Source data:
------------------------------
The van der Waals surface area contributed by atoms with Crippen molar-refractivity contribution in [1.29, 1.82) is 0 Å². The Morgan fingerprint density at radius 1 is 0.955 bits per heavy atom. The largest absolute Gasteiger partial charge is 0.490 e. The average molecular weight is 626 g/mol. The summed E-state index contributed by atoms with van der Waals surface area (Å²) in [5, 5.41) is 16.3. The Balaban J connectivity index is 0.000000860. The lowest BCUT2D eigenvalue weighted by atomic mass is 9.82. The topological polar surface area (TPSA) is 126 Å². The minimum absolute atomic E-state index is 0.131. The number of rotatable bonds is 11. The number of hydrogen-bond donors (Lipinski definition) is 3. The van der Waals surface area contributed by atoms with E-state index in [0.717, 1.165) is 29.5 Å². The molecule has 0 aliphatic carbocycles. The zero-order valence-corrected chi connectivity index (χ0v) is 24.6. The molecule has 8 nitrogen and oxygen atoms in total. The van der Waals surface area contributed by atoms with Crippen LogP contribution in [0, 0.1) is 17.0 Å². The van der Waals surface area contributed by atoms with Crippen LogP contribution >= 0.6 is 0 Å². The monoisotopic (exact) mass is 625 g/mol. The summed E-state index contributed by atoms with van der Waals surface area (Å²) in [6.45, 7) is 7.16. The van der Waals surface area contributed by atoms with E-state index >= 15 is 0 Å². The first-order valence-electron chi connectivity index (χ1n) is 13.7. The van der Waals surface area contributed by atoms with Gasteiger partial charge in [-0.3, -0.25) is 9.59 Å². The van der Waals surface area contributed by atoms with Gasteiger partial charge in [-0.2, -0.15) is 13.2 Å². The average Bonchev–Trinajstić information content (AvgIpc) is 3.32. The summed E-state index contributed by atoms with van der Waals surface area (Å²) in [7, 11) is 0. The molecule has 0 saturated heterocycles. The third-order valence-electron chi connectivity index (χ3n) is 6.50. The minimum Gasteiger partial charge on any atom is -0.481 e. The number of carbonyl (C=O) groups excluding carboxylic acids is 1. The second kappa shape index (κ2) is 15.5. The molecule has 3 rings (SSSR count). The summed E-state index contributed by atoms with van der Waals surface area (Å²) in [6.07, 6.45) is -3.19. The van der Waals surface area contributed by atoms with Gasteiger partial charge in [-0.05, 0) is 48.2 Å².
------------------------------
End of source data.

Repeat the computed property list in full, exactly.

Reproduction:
The van der Waals surface area contributed by atoms with Crippen molar-refractivity contribution in [1.29, 1.82) is 0 Å². The Morgan fingerprint density at radius 1 is 0.955 bits per heavy atom. The largest absolute Gasteiger partial charge is 0.490 e. The average molecular weight is 626 g/mol. The summed E-state index contributed by atoms with van der Waals surface area (Å²) in [5, 5.41) is 16.3. The Balaban J connectivity index is 0.000000860. The lowest BCUT2D eigenvalue weighted by atomic mass is 9.82. The topological polar surface area (TPSA) is 126 Å². The minimum absolute atomic E-state index is 0.131. The number of rotatable bonds is 11. The number of hydrogen-bond donors (Lipinski definition) is 3. The van der Waals surface area contributed by atoms with E-state index in [0.717, 1.165) is 29.5 Å². The molecule has 0 aliphatic carbocycles. The zero-order valence-corrected chi connectivity index (χ0v) is 24.6. The molecule has 8 nitrogen and oxygen atoms in total. The van der Waals surface area contributed by atoms with Crippen LogP contribution in [0, 0.1) is 17.0 Å². The van der Waals surface area contributed by atoms with Crippen LogP contribution >= 0.6 is 0 Å². The monoisotopic (exact) mass is 625 g/mol. The summed E-state index contributed by atoms with van der Waals surface area (Å²) in [6.45, 7) is 7.16. The van der Waals surface area contributed by atoms with E-state index >= 15 is 0 Å². The first-order valence-electron chi connectivity index (χ1n) is 13.7. The van der Waals surface area contributed by atoms with Gasteiger partial charge in [-0.3, -0.25) is 9.59 Å². The van der Waals surface area contributed by atoms with Gasteiger partial charge in [-0.2, -0.15) is 13.2 Å². The average Bonchev–Trinajstić information content (AvgIpc) is 3.32. The summed E-state index contributed by atoms with van der Waals surface area (Å²) in [7, 11) is 0. The molecule has 0 saturated heterocycles. The third-order valence-electron chi connectivity index (χ3n) is 6.50. The minimum Gasteiger partial charge on any atom is -0.481 e. The number of carbonyl (C=O) groups excluding carboxylic acids is 1. The second kappa shape index (κ2) is 15.5. The molecule has 3 rings (SSSR count). The summed E-state index contributed by atoms with van der Waals surface area (Å²) in [6.07, 6.45) is -3.19. The van der Waals surface area contributed by atoms with Gasteiger partial charge in [-0.05, 0) is 48.2 Å².